Not all aspects of electronic-system-level (ESL) design have proved as worthy as others. Yet the virtual platform has seen some of the broadest adoption among ESL technologies. These fully functional software models of complete systems have been in use for several years for the acceleration of system development and hardware/software co-verification. Since its May 2006 acquisition of Virtio, Synopsys has worked to transform that company's virtual-platform offerings from their service-oriented, one-off origins into a critical mass of broadly applicable library components. The result is the addition of a system- level library to the DesignWare IP portfolio (see the figure).
The initial library consists of over 50 transaction-level models (TLMs) written in SystemC. It's important to note that the models are tool-independent. That means they will run on any IEEE-1666-compliant SystemC simulator.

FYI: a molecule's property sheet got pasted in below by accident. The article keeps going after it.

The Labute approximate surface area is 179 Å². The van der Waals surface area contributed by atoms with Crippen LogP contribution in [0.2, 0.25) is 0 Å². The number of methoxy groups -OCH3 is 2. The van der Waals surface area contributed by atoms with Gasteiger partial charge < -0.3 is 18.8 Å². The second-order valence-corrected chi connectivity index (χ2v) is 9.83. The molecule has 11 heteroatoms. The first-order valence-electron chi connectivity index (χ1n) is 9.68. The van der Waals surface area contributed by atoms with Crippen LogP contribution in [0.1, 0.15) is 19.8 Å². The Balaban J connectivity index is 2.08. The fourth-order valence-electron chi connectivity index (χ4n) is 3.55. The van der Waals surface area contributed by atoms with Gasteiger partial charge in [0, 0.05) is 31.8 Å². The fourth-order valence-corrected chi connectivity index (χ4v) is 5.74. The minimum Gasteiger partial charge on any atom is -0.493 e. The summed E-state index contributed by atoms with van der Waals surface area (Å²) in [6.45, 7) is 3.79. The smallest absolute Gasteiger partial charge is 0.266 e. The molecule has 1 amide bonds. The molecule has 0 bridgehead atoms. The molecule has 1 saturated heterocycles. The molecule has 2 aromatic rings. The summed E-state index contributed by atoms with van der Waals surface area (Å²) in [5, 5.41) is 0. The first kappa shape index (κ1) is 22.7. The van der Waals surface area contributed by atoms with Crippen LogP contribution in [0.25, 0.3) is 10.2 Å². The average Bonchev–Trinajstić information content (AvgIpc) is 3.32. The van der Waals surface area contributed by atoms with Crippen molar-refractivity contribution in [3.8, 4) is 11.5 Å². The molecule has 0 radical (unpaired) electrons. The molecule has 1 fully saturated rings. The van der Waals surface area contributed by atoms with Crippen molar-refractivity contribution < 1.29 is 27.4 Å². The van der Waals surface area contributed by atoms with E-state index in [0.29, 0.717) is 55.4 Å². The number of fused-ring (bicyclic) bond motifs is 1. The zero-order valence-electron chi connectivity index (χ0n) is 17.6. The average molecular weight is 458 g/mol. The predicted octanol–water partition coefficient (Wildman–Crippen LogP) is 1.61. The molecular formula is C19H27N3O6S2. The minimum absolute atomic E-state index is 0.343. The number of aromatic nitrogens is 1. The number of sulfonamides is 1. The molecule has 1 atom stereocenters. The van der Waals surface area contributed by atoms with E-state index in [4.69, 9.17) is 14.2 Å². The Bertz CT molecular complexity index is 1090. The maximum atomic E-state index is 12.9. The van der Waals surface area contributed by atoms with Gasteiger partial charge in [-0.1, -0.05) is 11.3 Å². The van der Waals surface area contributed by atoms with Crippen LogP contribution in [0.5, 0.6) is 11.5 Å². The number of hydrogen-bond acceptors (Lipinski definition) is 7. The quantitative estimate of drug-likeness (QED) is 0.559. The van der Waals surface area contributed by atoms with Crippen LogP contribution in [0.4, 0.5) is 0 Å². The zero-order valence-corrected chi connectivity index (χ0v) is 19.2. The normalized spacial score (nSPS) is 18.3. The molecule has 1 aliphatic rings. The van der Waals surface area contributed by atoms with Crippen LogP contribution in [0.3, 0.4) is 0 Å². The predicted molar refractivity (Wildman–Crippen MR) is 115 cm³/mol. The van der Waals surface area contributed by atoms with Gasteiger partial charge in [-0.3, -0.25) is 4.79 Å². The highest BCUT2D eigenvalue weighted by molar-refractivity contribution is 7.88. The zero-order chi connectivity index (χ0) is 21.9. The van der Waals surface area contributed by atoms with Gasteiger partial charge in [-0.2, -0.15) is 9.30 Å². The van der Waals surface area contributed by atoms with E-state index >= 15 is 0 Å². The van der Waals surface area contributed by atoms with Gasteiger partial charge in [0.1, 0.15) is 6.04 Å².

The library includes many of the core functional blocks that go into creating a virtual platform: board-level components, bus interconnects and peripherals, debug interfaces, virtual I/O, connectivity models, and user-interface emulation. It also boasts a number of ARM processor cores, system-level Design- Ware cores for standard bus protocols, and a full complement of AMBA components.
Able to run at up to 50 MIPS, the virtual platforms constructed with these models will offer fast simulation runtimes. They also offer binary compatibility so they can run with unmodified software. All have been verified against real-world software drivers. Preconstructed platforms are available as well, including a multimedia-player demo, a processor integration platform, an AMBA reference platform, and a generic test platform.
The library is available now. Users pay only the runtime license fee for the highest-valued model in their platform while the rest execute at no charge.